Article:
5.1.5 The MCO and DMCO (Property) have prepared a comprehensive mentoring program in finance and property for the new Consular DMCO. The objective is to involve him immediately in administrative responsibilities while providing support and mentoring and gradually introducing other administrative responsibilities (Human Resources, Security, Material Management, Information Technology) to provide him with experience in the broad administrative spectrum.
5.1.6 The MCO will focus macro management and delegate specific security issues to MSG and DMCOs.
5.2.1 The HR Section is managed by a Human Resources Officer (LE-07) under the direction of the MCO. The Section is well organized and has brought rigour and innovation to the HR function, while maintaining a facilitative approach with clients. The Human Resources Officer, while knowledgeable, could benefit from more visible involvement and support from the MCO and other Program Managers on sensitive HR matters.
5.2.2 The Mission LES Committee meets on an as-needed basis with Mission Management, represented by the MCO. An agenda is prepared prior to meetings and minutes are taken and distributed. To encourage further communication, a monthly meeting with the MCO should be formalized. A quarterly meeting with the HOM, independent of the MCO, should also be established, and the Committee could also meet occasionally with the CMM. This would improve the effectiveness of the LES Committee and illustrate that Human Resources management is a responsibility of Managers at all levels.
5.2.3 The LES Committee should meet monthly with the MCO and quarterly with the HOM.
5.2.3 The MCO began scheduling a monthly meeting with the Committee in August; the HOM began quarterly meetings in September.
5.2.4 A comprehensive benefits review was completed by the Locally Engaged Staff Services Bureau (HLD) in October 2004, but some aspects such as pensions and severance remain under review by HLD. Following approval of the Handbook, the HR Officer offered orientation seminars to interested staff to explain changes. Administration of certain benefits such as Medical Coverage and Social Security is complex and staff require a lot of assistance from the HR Section to complete forms properly and avoid unnecessary delays.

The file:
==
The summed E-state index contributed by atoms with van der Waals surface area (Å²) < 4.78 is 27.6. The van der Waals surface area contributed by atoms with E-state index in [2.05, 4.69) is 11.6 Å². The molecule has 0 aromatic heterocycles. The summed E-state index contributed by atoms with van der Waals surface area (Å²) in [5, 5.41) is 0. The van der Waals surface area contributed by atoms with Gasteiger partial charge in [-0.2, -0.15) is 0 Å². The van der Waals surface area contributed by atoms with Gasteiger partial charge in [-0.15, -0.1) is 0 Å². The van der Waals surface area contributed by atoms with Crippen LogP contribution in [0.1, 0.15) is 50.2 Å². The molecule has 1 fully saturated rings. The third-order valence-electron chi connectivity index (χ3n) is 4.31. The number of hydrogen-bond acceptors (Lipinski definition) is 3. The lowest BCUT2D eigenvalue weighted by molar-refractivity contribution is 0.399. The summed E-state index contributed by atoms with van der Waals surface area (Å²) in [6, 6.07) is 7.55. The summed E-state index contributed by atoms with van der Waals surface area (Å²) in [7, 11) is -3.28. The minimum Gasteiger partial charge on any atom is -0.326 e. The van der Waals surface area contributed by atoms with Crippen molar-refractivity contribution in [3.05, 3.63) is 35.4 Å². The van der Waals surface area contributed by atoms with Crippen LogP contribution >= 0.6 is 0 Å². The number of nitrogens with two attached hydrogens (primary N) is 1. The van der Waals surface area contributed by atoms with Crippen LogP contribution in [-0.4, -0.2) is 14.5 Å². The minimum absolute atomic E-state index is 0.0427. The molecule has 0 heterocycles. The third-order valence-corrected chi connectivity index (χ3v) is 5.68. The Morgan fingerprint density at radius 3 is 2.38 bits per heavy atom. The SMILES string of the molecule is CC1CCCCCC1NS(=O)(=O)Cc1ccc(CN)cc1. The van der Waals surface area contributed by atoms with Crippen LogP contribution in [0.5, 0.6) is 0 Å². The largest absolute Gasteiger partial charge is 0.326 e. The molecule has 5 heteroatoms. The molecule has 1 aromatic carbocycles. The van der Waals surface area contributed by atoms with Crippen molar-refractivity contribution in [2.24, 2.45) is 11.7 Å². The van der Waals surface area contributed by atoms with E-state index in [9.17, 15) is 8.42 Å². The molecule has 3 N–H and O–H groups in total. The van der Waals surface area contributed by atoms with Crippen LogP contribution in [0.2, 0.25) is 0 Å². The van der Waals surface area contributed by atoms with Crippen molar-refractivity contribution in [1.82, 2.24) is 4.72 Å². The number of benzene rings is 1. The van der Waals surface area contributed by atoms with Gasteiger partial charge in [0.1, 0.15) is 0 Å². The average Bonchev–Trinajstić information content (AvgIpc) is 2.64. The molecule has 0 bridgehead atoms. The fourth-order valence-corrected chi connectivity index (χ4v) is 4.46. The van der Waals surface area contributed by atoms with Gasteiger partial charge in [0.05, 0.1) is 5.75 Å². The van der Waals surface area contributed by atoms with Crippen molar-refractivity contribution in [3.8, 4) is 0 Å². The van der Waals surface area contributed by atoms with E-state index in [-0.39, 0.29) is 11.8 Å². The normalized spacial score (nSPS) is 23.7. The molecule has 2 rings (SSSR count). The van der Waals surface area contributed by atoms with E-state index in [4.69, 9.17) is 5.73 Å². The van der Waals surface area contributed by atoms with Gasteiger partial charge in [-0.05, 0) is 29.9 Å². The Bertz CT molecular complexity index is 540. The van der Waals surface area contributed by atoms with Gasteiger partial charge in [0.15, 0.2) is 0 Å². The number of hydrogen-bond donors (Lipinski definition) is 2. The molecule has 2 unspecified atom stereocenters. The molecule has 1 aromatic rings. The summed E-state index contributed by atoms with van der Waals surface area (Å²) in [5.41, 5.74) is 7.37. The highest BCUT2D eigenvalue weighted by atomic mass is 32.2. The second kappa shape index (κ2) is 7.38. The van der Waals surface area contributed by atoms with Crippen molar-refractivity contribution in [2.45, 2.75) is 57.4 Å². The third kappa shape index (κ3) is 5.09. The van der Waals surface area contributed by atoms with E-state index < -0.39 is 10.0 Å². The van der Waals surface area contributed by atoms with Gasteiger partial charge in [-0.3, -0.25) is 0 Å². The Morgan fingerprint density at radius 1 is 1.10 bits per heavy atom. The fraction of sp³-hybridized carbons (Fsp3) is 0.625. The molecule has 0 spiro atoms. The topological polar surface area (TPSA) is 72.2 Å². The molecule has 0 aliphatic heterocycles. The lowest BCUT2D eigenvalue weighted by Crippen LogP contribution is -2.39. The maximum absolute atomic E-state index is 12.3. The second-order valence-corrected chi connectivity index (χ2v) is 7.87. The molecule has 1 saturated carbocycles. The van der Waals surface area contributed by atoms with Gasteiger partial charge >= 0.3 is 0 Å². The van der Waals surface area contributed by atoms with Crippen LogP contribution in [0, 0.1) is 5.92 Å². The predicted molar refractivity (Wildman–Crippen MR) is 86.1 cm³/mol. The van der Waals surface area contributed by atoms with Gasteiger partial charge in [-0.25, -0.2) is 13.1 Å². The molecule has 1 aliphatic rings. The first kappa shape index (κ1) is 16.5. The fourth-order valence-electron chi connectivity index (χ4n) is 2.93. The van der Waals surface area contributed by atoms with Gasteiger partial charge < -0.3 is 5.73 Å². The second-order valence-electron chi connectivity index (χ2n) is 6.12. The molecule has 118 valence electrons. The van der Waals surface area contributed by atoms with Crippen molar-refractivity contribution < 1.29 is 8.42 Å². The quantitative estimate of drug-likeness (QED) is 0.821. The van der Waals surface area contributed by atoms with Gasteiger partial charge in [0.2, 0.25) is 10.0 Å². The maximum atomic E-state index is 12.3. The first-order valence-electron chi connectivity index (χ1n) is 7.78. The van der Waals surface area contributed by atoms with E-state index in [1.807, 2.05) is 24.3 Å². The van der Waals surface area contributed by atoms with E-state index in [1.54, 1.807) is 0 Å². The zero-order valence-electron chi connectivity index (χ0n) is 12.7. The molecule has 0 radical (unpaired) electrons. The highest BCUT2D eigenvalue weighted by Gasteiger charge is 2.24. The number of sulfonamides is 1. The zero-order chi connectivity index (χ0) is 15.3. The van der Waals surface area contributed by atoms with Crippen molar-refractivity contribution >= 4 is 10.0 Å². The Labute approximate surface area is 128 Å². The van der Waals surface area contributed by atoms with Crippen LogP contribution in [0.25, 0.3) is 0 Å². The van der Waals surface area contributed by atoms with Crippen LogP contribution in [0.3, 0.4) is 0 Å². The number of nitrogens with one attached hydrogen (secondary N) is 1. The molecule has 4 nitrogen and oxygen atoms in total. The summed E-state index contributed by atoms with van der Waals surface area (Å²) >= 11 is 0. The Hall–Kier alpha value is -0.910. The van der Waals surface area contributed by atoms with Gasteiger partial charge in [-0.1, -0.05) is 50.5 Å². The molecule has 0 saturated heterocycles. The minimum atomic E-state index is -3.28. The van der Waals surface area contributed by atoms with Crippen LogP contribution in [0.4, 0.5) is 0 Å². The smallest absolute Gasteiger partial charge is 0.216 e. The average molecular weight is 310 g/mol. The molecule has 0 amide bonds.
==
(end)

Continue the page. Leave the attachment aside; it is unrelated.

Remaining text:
5.2.5 A review of staffing actions illustrated a professional approach to managing the selection process, with documentation on file supporting the selection of candidates. The Mission has a comprehensive program for screening external candidates which includes competency testing and pre-interviews. Once hired, new employees are offered orientation sessions and must complete rounds to meet key personnel and receive briefings. Unsuccessful internal candidates are offered post interviews to help them prepare for future competitions. Positions which have been identified as bilingual imperative are staffed accordingly.
5.2.6 Proper justification for classification actions is maintained on file; however, the HR Section has been asked by Managers in specific instances to write position descriptions for employees they wish to reclassify. Classification actions should be considered by the Classification Committee following a significant change in duties, as illustrated by a revised position description, prepared by the responsible Manager and employee. The HR Section is a resource for advice and guidance but is not in the best position to undertake a review of duties for specific positions. That being said, the HR section is diligent in reminding managers and employees of the importance of the continuous review of position descriptions by attaching a copy of the position description when notifying them of the due date of performance reviews.
5.2.7 Performance reviews are taken seriously with a 99% completion rate at the time of the Audit. An assessment of performance reviews indicated that most included an assessment of skills and necessary training. Training requirements identified in performance reviews are integrated into the Mission Training Plan which is approved by the CMM. This Mission was one of the most active during the past year in terms of staff participation in organized training.
5.2.8 The Mission has addressed past problems pertaining to the administration and use of emergency employment. There are currently no emergency employees whose employment exceeds the allowed thresholds.